Sep. 6, 2001

Economy, Education, Social Security Dominate Public’s Policy Agenda

Introduction and Summary As President Bush and Congress return to work, a trio of long-standing concerns dominate the public’s list of policy priorities. The economy is the public’s leading priority, cited by eight-in-ten Americans, followed closely by education (76%) and Social Security (74%). Democratic leaders on Capitol Hill hold a 44%-37% edge over the president […]

Aug. 9, 2001

Wobbly Economic Attitudes Key to Bush’s Future

by Andrew Kohut for America Online

Feb. 22, 2001

Bush Approval on Par, No Tax Cut Momentum

Introduction and Summary The public’s view of George W. Bush’s first month in office is remarkably unremarkable. Despite the extraordinary path he took to the White House, Americans are reacting to Bush in much the same way they responded to his predecessors. Bush’s modest February job approval rating (53%) is comparable to ratings accorded Bill […]

Nov. 11, 1999

Retro-Politics

Foreword and Overview Foreword In 1987, we embarked on an ambitious project to better understand the nature of American politics. We identified a broad range of beliefs and values that underlie common political labels and that ultimately drive political action. A voter typology emerged from this effort which classifies the electorate into distinct groupings, defined […]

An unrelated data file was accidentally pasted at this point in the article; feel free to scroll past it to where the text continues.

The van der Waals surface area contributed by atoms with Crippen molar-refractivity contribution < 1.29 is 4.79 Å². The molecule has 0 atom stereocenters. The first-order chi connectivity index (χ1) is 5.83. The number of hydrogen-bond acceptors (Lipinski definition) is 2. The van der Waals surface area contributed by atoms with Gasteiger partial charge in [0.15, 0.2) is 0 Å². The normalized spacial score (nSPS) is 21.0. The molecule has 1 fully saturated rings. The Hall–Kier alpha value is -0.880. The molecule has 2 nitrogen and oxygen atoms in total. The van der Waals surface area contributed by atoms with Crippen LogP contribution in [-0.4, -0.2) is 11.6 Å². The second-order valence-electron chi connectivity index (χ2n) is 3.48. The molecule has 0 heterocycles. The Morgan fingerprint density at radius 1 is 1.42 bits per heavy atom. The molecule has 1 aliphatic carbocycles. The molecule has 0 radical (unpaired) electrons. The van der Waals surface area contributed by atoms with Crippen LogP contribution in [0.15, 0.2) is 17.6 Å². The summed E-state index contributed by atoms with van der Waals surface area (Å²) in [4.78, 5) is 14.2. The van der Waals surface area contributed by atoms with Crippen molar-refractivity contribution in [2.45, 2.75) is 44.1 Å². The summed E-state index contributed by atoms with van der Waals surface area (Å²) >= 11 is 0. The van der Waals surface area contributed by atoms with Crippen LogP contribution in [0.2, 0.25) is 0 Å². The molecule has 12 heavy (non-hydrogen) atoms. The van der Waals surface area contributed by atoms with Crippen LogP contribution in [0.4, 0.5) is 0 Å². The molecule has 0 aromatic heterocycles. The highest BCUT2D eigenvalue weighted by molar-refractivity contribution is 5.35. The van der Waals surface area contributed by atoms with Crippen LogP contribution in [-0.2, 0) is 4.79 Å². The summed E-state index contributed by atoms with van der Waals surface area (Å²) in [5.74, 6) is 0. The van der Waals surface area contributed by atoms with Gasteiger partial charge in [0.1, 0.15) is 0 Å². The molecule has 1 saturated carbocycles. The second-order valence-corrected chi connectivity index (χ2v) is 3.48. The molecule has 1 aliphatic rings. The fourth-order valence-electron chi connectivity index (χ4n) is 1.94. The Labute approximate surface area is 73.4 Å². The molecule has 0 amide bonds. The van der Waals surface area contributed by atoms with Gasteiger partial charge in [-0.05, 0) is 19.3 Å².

Oct. 24, 1999

Optimism Reigns, Technology Plays Key Role

Introduction and Summary Americans anticipate many perils in the next century, but none of them, no matter how grave, can dim the public’s positive view of the future. Despite consensus forecasts of natural disasters, environmental calamities and international terrorism, Americans are near unanimous in their confidence that life will get better for themselves, their families […]

Apr. 8, 1999

Americans Divided on China Policy

Introduction and Summary The public is deeply divided about the future of U.S.-China relations. Although a solid 60% majority say relations between the United States and China are stable — neither improving nor getting worse — there is little agreement over the question of whether our current handling of China is tough enough and no […]

Jan. 26, 1999

Support for Clinton, But Not for Social Security Funds in Market

Introduction and Summary The American people had a mixed reaction to events in Washington last week. They continue to support Bill Clinton and all but ignore his Senate impeachment trial, which 88% describe as providing little that is new or interesting. But by a 52%-34% margin they also reject Clinton’s surprise proposal to put some […]